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    The allegations apparently cover "only" 488,000 diesel passenger cars sold since 2008. This is out of around 100 million cars sold over the time period.Granted, diesel pollutants are different than gasoline pollutants, but you'd have a hard time proving that 0.5% of all cars caused any specific health problem. And these figures ignore heavy trucks, industrial equipment, ocean liners, which also contribute to air pollution.
    – Johnny
    Sep 28, 2015 at 17:07
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    Not to mention all the other things that contribute to the overall problem of air pollution.
    – gracey209
    Sep 28, 2015 at 17:12
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    I would also add that because the case would be so overwhelmingly hard to prove, they may have a counterclaim for frivolous lawsuits.
    – corsiKa
    Sep 28, 2015 at 18:11
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    @fabriced... Sure, or probably... But how do you prove they came from a VW versus any other car on the road that has a lesser standard of emissions. The VW isssue is not that those cars had super high emissions, just that they were fiddling with the system that reported how high they are in comparison to how low they claimed they'd be.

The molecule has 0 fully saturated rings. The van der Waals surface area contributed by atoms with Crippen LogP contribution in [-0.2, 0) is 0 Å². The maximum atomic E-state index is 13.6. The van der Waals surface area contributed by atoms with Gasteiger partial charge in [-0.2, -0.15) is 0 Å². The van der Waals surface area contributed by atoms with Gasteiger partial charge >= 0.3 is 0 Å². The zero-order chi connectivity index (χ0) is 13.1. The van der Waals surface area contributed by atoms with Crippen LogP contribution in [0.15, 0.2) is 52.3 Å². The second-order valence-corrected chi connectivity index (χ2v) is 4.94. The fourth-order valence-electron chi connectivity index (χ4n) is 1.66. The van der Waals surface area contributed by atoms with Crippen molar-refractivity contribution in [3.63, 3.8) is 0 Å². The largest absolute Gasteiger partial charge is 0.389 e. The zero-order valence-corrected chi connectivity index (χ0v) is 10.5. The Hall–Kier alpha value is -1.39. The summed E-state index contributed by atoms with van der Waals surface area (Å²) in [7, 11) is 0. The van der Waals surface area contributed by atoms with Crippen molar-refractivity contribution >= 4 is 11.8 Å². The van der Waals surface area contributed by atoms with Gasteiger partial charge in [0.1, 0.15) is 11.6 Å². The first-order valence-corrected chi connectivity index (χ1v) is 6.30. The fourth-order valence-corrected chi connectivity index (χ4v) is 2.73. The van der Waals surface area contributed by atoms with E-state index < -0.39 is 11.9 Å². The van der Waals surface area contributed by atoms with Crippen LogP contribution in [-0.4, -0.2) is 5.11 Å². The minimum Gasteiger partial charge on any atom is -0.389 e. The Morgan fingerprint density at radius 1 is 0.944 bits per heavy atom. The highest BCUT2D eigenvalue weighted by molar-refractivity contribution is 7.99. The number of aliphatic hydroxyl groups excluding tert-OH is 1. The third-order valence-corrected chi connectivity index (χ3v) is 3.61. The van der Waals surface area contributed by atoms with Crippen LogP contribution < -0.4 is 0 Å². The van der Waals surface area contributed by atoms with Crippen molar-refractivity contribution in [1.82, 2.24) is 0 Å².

– gracey209
    Sep 28, 2015 at 19:02

To answer your question in a slightly different direction:

The primary movers who would have a case of action here would be either the federal or states' attorneys general (or both). They are tasked with, among other things, taking actions against companies who do harm to the community as a whole but not necessarily to any one specific individual. Rather than a class action lawsuit, which would still require proving a specific harm, they can take more general action, including prosecuting them criminally for fraud and/or taking them to civil court. They're able to pursue things a bit more removed from direct harm than an individual.

While you would not be directly reimbursed for this, assuming the state AG won the case (or more likely achieved a settlement), that money would pay your state's coffers which would hopefully either slightly reduce your tax burden or slightly increase the services rendered by the state - either way, helping you out, at least indirectly.